- 3 cups of cooked, leftover rice (break up the clumps first!)
- 3/4 cup of Spam (in chunks or in strips)
- 3/4 cup chopped veggies (peas, carrots, cucumber, bell peppers, onions, etc)
- 1 tbsp oyster sauce or 1 1/2 tbsp soy sauce
- 4 green onions, thinly sliced
- 2 garlic pieces (skin removed and sliced or cracked open)
Step 1. Put skillet on high heat. Add 1 tbsp oil and very lightly scramble eggs, salt, and pepper. Put eggs on the side on a plate or cup. Only lightly scramble them because we will put them back in later and cook them some more. Step 2. Put 2 tbsp oil in and let it heat up to medium-high heat. Add the garlic and spam. Let it lightly brown. The garlic fragrance should fill your kitchen too. Then add in your rice (de-clumped). Add the oyster sauce or soy sauce evenly and stir everything. Step 3. As you cook your rice, it should start to soak up the oyster sauce or soy sauce and may get a little crisp too, since leftover rice is not very wet. But stir occasionally, as you don’t want your rice to burn. Finally, add in your veggies, your green onion, and your eggs back in. Optional: Fried rice is really a flexible dish, so you can add anything you like! I personally like to add cayenne pepper and bits of ginger. Some of my friends like fried rice with ketchup. To each, their own!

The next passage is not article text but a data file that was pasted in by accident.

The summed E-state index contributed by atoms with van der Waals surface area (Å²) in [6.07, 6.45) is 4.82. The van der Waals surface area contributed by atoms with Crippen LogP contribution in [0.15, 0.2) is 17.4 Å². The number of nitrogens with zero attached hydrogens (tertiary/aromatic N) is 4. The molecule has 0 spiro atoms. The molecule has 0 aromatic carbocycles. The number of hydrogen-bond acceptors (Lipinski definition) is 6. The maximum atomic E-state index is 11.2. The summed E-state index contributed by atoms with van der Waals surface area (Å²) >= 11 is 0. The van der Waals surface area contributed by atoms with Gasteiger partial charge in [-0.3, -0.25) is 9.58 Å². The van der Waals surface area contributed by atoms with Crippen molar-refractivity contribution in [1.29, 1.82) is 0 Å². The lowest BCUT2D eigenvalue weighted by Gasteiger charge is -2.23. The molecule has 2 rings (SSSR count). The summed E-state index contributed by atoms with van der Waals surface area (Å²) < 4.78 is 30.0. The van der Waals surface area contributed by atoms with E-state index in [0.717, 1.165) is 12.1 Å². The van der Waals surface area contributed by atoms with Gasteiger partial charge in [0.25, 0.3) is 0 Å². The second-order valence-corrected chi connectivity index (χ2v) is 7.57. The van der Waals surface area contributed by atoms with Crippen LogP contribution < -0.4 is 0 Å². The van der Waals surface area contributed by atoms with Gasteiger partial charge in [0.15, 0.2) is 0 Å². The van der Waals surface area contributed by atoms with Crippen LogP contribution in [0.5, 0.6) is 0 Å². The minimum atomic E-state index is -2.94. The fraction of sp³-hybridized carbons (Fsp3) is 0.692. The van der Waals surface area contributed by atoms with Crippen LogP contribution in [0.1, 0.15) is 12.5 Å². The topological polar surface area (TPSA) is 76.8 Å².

A Local’s Advice
Did you like the Chinese flavor of this recipe? Be sure to pick up Martin Yan’s Chinese cookbook, “Chinese Cooking for Dummies.” It’s what I read to understand Chinese cooking and it has many other wonderful recipes like Mapo Tofu, Chow Mein, Kung Pao Chicken, and Honey Garlic Chicken.
3. The Hot Hawaiian Breakfast: Spam, eggs, and rice
Spam, eggs, and rice is what I like to call “The Hot Hawaiian Breakfast.” This recipe is just a local interpretation of the sausage, egg, and hash brown breakfast that is popular on the mainland. Here’s a fun fact: Spam, eggs, and rice is so popular in Hawaii that both McDonalds and Burger King have it on their breakfast menus.